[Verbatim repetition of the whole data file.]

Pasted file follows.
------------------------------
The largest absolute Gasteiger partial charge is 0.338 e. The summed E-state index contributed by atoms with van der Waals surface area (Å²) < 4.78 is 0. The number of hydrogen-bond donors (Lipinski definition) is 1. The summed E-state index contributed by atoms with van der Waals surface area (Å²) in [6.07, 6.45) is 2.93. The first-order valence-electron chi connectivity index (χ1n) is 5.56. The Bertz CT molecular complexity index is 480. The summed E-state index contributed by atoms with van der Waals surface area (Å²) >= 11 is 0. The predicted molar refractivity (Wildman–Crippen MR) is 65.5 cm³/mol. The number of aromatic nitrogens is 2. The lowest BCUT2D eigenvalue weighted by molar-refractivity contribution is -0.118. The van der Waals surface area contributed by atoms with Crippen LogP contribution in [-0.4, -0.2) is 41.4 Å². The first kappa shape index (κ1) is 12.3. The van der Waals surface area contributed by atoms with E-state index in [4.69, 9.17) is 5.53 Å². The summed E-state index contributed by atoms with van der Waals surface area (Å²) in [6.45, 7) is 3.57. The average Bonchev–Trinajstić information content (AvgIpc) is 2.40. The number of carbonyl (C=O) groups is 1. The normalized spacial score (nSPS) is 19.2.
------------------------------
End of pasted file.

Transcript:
The largest absolute Gasteiger partial charge is 0.338 e. The summed E-state index contributed by atoms with van der Waals surface area (Å²) < 4.78 is 0. The number of hydrogen-bond donors (Lipinski definition) is 1. The summed E-state index contributed by atoms with van der Waals surface area (Å²) in [6.07, 6.45) is 2.93. The first-order valence-electron chi connectivity index (χ1n) is 5.56. The Bertz CT molecular complexity index is 480. The summed E-state index contributed by atoms with van der Waals surface area (Å²) >= 11 is 0. The predicted molar refractivity (Wildman–Crippen MR) is 65.5 cm³/mol. The number of aromatic nitrogens is 2. The lowest BCUT2D eigenvalue weighted by molar-refractivity contribution is -0.118. The van der Waals surface area contributed by atoms with Crippen LogP contribution in [-0.4, -0.2) is 41.4 Å². The first kappa shape index (κ1) is 12.3. The van der Waals surface area contributed by atoms with E-state index in [4.69, 9.17) is 5.53 Å². The summed E-state index contributed by atoms with van der Waals surface area (Å²) in [6.45, 7) is 3.57. The average Bonchev–Trinajstić information content (AvgIpc) is 2.40. The number of carbonyl (C=O) groups is 1. The normalized spacial score (nSPS) is 19.2.